Brilliant Scientists’ Advice: Take Brain-Altering Drugs

Brilliant Scientists' Advice: Take Brain-Altering DrugsThey might need to come out with a new version of that “This is your brain on drugs” ad if a group of scientists get their way. In a paper titled “Towards Responsible Use of Cognitive-Enhancing Drugs by the Healthy” published in Nature, seven scientists from the US and UK advocate the use of brain-enhancing prescription drugs like Adderall and Ritalin as study and work aids in a manner similar to caffeine. Their Peter Tosh-like solution to “legalize it” aims to make these drugs legal, stopping an illicit trade that, according to the article, is sweeping through college campuses around the world.

The stigma of using “drugs” is hard to overcome, but the scientists want us to realize the benefits of medications like Adderall and Ritalin, prescribed primarily to treat attention deficit hyperactivity disorder (ADHD). Positive side effects include increased focus and attention span, enhanced memory, heightened reflexes and the ability to start fires with your mind. (I’ll have to double-check that last one.)

The report argues that these drugs should be no more controversial than brain-boosting activities like reading, sleeping, going to school, using the computer, eating and exercising:

The drugs just reviewed, along with newer technologies such as brain stimulation and prosthetic brain chips, should be viewed in the same general category as education, good health habits, and information technology — ways that our uniquely innovative species tries to improve itself.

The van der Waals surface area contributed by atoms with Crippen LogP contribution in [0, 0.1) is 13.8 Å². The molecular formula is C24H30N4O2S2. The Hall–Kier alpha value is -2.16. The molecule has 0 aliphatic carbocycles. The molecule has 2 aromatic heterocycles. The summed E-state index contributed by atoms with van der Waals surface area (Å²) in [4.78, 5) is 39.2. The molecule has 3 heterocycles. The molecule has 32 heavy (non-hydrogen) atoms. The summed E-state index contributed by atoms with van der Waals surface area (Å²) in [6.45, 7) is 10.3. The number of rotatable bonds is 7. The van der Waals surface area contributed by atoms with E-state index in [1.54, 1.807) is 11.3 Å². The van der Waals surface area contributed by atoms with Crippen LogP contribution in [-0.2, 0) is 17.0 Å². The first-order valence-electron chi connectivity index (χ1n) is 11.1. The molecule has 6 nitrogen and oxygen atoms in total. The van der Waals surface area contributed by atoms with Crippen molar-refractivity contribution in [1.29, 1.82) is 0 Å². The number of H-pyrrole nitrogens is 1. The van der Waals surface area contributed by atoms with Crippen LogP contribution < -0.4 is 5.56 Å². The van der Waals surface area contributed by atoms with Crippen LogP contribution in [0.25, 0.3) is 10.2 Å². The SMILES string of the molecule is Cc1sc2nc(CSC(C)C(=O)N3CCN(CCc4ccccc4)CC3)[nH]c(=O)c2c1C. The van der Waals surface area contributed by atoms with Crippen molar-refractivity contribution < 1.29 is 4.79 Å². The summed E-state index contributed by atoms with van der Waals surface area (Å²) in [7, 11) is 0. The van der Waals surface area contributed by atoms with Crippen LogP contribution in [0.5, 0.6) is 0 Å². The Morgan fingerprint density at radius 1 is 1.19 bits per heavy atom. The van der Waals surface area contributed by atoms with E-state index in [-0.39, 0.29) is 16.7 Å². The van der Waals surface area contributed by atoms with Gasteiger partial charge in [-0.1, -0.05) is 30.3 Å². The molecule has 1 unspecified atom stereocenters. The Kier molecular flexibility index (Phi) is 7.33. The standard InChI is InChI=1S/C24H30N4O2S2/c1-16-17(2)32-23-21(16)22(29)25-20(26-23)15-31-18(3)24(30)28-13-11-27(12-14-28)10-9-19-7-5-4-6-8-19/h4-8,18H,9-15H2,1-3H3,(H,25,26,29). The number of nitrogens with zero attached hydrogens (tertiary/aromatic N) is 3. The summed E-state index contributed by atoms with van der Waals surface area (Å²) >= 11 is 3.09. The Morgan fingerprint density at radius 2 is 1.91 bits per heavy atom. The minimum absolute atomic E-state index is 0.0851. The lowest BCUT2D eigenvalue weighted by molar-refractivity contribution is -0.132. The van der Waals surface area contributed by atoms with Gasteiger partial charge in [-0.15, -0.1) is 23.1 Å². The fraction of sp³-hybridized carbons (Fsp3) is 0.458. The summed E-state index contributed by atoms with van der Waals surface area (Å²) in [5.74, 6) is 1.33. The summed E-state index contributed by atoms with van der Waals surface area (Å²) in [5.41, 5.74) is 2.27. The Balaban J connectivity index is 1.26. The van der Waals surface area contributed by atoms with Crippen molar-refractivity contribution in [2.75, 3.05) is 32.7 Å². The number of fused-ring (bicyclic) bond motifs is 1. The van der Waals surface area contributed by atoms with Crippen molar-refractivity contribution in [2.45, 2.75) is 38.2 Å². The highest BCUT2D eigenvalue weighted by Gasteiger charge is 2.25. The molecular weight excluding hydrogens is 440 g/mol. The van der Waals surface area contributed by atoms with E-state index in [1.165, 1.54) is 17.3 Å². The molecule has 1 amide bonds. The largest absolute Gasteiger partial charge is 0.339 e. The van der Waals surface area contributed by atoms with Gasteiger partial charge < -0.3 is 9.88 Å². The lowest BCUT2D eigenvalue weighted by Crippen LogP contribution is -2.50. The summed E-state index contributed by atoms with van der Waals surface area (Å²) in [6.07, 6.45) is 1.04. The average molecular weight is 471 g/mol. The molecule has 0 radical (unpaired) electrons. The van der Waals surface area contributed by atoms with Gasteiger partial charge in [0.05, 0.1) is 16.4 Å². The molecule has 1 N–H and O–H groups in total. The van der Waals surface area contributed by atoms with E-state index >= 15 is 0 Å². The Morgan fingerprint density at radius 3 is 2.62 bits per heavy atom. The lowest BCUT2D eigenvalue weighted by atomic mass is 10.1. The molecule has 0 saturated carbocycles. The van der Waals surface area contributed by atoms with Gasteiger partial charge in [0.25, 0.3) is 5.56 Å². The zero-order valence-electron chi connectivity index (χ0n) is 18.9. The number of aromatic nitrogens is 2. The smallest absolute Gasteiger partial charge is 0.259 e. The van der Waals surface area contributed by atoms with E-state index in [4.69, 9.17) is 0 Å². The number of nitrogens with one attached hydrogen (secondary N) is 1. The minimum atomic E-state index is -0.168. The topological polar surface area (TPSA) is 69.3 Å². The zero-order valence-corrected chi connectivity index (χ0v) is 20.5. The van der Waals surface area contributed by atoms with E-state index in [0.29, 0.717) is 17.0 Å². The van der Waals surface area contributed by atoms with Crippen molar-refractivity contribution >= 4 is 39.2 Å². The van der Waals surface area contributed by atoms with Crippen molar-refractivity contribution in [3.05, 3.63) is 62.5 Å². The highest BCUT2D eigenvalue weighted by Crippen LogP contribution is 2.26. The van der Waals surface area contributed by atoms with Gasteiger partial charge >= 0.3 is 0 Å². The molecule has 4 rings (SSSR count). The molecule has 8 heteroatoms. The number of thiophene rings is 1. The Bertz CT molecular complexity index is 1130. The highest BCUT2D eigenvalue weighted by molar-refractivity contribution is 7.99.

However, the scientists do realize the need for further study of the drugs’ effects and, if legalized, the need for their regulation:

We call for enforceable policies concerning the use of cognitive-enhancing drugs to support fairness, protect individuals from coercion and minimize enhancement-related socioeconomic disparities.

The scientists stop short of mandating brain-altering drugs in schools and workplaces (gee, thanks, Big Brother), declaring:

Employers, schools or governments should not generally require the use of cognitive enhancements.

However, they add:

If particular enhancements are shown to be sufficiently safe and effective, this position might be revisited for those interventions.

Could we someday see kids lining up for their shots of Ritalin alongside their mumps and measles vaccines? If so, the sugar cereal industry could go bankrupt.